Thomas Friedman has been offering career advice for far too long. This week he was at it again with “The Start-Up of You” in The New York Times. Thankfully, our youth do not seem to have been listening….and woe be to those that actually would because they would find themselves choosing between corrugated cardboard and a plastic bag for their digs.
For years Friedman was crowing about S.T.E.M. (Science, Technology, Engineering, Math) career paths. He loudly bemoaned the loss of American students in these fields while he beat the drums for loosening H1-B visa rules for foreign nationals so they could further crowd out the few American Nationals that had clung to their jobs. Friedman never connected the dots between the flood of foreign scientists and the massive glut of Ph.D.’s in America. He never paid attention the gutting of salaries - the natural result of a glut because he didn’t dig a little deeper for the facts. I doubt the man ever stepped foot inside an actual lab.
While Friedman was wringing his hands about how lazy Americans were unwilling to undertake arduous 8- year Ph.D. programs that prevent students from earning a living salary for the duration - academia was busy canabalizing itself by creating a glut of graduate students and post-docs from foreign countries. This helped investigators write more grants and get more public funding through RO-1 grants and the like. But no one thought ahead to the day when these graduate students and post-docs would start applying for “real jobs.” Thus the post-doctoral log-jam was born - aided and abetted by the likes of Bill Gates and Steve Jobs who were both constantly beseeching Congress to raise the limits on yet MORE H1-B’s. The situation is so bad that scientists are spending 10-15 years in the limbo as post-docs. Post-docs generally earn less than $40k a year and work an average of 70 hours a week. Indentured servitude at best, high -tech sweat shop is closer to the mark.
Mr. Friedman - please understand the topic before making sweeping judgments. Student’s were avoiding these fields not because they were lazy or stupid but because they weren’t STABLE.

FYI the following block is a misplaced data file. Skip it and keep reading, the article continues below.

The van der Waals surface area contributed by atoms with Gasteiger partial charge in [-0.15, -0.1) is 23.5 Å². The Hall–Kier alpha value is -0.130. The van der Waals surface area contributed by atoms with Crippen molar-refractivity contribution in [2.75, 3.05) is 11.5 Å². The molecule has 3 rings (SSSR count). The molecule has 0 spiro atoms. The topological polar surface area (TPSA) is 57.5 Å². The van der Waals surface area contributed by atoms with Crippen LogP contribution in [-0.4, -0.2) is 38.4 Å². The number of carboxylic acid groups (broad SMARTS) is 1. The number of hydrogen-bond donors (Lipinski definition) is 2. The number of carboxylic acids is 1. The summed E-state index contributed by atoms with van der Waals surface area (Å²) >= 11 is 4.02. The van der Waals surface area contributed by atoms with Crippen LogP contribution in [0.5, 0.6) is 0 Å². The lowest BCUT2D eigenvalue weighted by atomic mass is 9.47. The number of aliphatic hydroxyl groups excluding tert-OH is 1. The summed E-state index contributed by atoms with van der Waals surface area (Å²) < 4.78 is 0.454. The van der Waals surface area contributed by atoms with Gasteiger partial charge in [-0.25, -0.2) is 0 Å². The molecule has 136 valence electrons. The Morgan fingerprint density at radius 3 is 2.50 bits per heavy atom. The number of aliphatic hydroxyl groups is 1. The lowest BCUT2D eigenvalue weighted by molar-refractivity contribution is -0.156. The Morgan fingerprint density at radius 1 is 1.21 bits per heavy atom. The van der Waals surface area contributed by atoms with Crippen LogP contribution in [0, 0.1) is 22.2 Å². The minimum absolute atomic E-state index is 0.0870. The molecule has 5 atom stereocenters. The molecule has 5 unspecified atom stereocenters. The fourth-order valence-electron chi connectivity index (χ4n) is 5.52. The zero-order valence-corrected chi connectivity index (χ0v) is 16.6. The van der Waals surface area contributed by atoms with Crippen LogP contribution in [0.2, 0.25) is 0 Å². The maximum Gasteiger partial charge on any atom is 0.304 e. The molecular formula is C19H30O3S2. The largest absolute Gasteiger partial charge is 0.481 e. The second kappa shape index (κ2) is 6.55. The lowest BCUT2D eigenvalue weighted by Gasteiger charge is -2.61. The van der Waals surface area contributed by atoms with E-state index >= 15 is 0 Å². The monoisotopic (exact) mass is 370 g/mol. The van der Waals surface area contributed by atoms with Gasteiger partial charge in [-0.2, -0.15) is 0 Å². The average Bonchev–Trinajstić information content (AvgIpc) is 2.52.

Now Tom Friedman is at it again.…the good news is that he appears to have finally given up on Ph.D.’s as a hedge against unemployment. Now he is suggesting…..drumroll….entrepreneurship! OH!!! Now there’s a plan for the nearly 9.2% of unemployed Americans! I hope Mr. Friedman doesn’t think that the Ph.D. programs he was touting in the past will be of any value in this regard - because they won’t. He then goes on to sing the praises of Facebook and Twitter as amazing “innovations”. There is so much wrong with this that I don’t know where to begin….
1. Education and entrepreneurship are two different things. Innovators are seldom good business people…they are too busy innovating for that - and I’m not being trite. Put simply, they are different skill sets. A Ph.D. is taught critical thinking and although they obtain - through intensive training - a vast array of technical skills - it is the ability to disseminate information and draw valid conclusions that the most valued trait of the Ph.D. But this has little to do with starting and running your own business. True innovation is far harder than business - but not as lucrative.
2. Entrepreneurship is RISKY!!! For every success - there are a thousand failures. Business may be easier than innovation - but being an entrepreneur is nearly up there with being an innovator. Its a high risk, high reward endeavor - but in this economy where VC is drum tight the chances of making it are despairingly small.
3. Facebook is not an innovation...Mr. Friedman fails to understand that things like FB and Twitter - though fun are hardly innovations. The INTERNET itself was a major innovation - but FB and Twitter simply exploit innovation. True innovation is rare and often comes from many false starts that go down many blind alleys. Which is why most major innovations get their start in the public sector. In general - private sector innovation is generally some form of exploitation- ingenious perhaps - but inventing iPhone apps is a far cry from curing cancer.
Mr. Friedman needs to stick to topics he understands…
©2011 - RMGHicks - http://www.therobberbaroneconomy.com